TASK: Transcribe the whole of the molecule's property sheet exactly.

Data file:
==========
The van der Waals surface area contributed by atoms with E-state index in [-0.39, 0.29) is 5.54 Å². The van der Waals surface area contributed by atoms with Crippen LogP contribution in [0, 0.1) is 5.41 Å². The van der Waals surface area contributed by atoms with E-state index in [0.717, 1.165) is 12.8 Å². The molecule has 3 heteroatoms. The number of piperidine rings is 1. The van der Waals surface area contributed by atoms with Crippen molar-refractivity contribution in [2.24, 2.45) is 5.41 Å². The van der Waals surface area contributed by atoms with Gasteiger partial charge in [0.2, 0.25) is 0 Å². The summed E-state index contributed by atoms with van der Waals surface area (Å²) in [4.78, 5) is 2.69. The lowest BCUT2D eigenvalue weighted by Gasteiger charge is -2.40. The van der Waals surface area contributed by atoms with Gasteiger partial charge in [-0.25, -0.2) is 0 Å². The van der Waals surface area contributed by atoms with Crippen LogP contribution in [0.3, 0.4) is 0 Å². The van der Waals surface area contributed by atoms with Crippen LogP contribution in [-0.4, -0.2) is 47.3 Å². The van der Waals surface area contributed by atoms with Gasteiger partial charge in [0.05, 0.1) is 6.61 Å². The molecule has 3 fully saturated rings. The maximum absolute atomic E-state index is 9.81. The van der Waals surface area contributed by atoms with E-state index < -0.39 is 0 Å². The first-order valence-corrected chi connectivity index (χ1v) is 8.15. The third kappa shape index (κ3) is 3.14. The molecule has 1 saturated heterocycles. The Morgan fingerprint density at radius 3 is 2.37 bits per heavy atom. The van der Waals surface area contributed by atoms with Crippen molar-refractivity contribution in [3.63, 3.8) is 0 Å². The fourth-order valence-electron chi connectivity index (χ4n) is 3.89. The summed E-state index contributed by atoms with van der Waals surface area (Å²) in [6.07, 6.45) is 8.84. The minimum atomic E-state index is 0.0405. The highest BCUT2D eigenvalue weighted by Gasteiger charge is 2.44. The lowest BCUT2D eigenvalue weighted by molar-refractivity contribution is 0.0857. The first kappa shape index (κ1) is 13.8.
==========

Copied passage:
The van der Waals surface area contributed by atoms with E-state index in [-0.39, 0.29) is 5.54 Å². The van der Waals surface area contributed by atoms with Crippen LogP contribution in [0, 0.1) is 5.41 Å². The van der Waals surface area contributed by atoms with E-state index in [0.717, 1.165) is 12.8 Å². The molecule has 3 heteroatoms. The number of piperidine rings is 1. The van der Waals surface area contributed by atoms with Crippen molar-refractivity contribution in [2.24, 2.45) is 5.41 Å². The van der Waals surface area contributed by atoms with Gasteiger partial charge in [0.2, 0.25) is 0 Å². The summed E-state index contributed by atoms with van der Waals surface area (Å²) in [4.78, 5) is 2.69. The lowest BCUT2D eigenvalue weighted by Gasteiger charge is -2.40. The van der Waals surface area contributed by atoms with Gasteiger partial charge in [-0.25, -0.2) is 0 Å². The van der Waals surface area contributed by atoms with Crippen LogP contribution in [0.3, 0.4) is 0 Å². The van der Waals surface area contributed by atoms with Crippen LogP contribution in [-0.4, -0.2) is 47.3 Å². The van der Waals surface area contributed by atoms with Gasteiger partial charge in [0.05, 0.1) is 6.61 Å². The molecule has 3 fully saturated rings. The maximum absolute atomic E-state index is 9.81. The van der Waals surface area contributed by atoms with E-state index < -0.39 is 0 Å². The first-order valence-corrected chi connectivity index (χ1v) is 8.15. The third kappa shape index (κ3) is 3.14. The molecule has 1 saturated heterocycles. The Morgan fingerprint density at radius 3 is 2.37 bits per heavy atom. The van der Waals surface area contributed by atoms with Crippen molar-refractivity contribution in [3.63, 3.8) is 0 Å². The fourth-order valence-electron chi connectivity index (χ4n) is 3.89. The summed E-state index contributed by atoms with van der Waals surface area (Å²) in [6.07, 6.45) is 8.84. The minimum atomic E-state index is 0.0405. The highest BCUT2D eigenvalue weighted by Gasteiger charge is 2.44. The lowest BCUT2D eigenvalue weighted by molar-refractivity contribution is 0.0857. The first kappa shape index (κ1) is 13.8.